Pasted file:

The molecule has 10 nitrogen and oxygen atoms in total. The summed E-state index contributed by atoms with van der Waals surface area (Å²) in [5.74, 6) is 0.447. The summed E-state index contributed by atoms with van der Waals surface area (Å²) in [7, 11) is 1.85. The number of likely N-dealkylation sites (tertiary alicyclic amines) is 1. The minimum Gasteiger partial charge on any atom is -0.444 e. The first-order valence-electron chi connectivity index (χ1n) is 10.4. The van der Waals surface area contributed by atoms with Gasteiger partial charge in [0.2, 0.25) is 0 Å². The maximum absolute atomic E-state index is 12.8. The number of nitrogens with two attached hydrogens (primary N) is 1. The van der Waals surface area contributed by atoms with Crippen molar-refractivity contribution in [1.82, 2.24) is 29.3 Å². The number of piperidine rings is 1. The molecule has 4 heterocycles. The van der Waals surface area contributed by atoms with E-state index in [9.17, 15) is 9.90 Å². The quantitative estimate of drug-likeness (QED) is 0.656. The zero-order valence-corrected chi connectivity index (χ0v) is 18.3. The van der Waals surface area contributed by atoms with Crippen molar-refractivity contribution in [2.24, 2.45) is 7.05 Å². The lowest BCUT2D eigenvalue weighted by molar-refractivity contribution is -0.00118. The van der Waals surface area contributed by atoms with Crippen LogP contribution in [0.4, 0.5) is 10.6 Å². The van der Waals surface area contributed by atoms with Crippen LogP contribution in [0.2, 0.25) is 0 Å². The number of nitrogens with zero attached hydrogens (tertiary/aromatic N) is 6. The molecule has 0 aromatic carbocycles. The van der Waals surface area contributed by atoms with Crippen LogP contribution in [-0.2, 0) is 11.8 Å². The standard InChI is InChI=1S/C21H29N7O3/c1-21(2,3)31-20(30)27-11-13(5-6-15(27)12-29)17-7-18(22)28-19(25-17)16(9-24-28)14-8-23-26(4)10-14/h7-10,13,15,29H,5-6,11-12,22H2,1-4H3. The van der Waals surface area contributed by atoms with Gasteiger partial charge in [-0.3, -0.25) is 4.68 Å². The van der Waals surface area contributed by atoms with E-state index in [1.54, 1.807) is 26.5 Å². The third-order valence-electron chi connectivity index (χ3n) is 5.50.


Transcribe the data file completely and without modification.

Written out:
The molecule has 10 nitrogen and oxygen atoms in total. The summed E-state index contributed by atoms with van der Waals surface area (Å²) in [5.74, 6) is 0.447. The summed E-state index contributed by atoms with van der Waals surface area (Å²) in [7, 11) is 1.85. The number of likely N-dealkylation sites (tertiary alicyclic amines) is 1. The minimum Gasteiger partial charge on any atom is -0.444 e. The first-order valence-electron chi connectivity index (χ1n) is 10.4. The van der Waals surface area contributed by atoms with Gasteiger partial charge in [0.2, 0.25) is 0 Å². The maximum absolute atomic E-state index is 12.8. The number of nitrogens with two attached hydrogens (primary N) is 1. The van der Waals surface area contributed by atoms with Crippen molar-refractivity contribution in [1.82, 2.24) is 29.3 Å². The number of piperidine rings is 1. The molecule has 4 heterocycles. The van der Waals surface area contributed by atoms with E-state index in [9.17, 15) is 9.90 Å². The quantitative estimate of drug-likeness (QED) is 0.656. The zero-order valence-corrected chi connectivity index (χ0v) is 18.3. The van der Waals surface area contributed by atoms with Crippen molar-refractivity contribution in [2.24, 2.45) is 7.05 Å². The lowest BCUT2D eigenvalue weighted by molar-refractivity contribution is -0.00118. The van der Waals surface area contributed by atoms with Crippen LogP contribution in [0.4, 0.5) is 10.6 Å². The van der Waals surface area contributed by atoms with Crippen LogP contribution in [0.2, 0.25) is 0 Å². The number of nitrogens with zero attached hydrogens (tertiary/aromatic N) is 6. The molecule has 0 aromatic carbocycles. The van der Waals surface area contributed by atoms with Crippen LogP contribution in [-0.2, 0) is 11.8 Å². The standard InChI is InChI=1S/C21H29N7O3/c1-21(2,3)31-20(30)27-11-13(5-6-15(27)12-29)17-7-18(22)28-19(25-17)16(9-24-28)14-8-23-26(4)10-14/h7-10,13,15,29H,5-6,11-12,22H2,1-4H3. The van der Waals surface area contributed by atoms with Gasteiger partial charge in [-0.3, -0.25) is 4.68 Å². The van der Waals surface area contributed by atoms with E-state index in [1.54, 1.807) is 26.5 Å². The third-order valence-electron chi connectivity index (χ3n) is 5.50.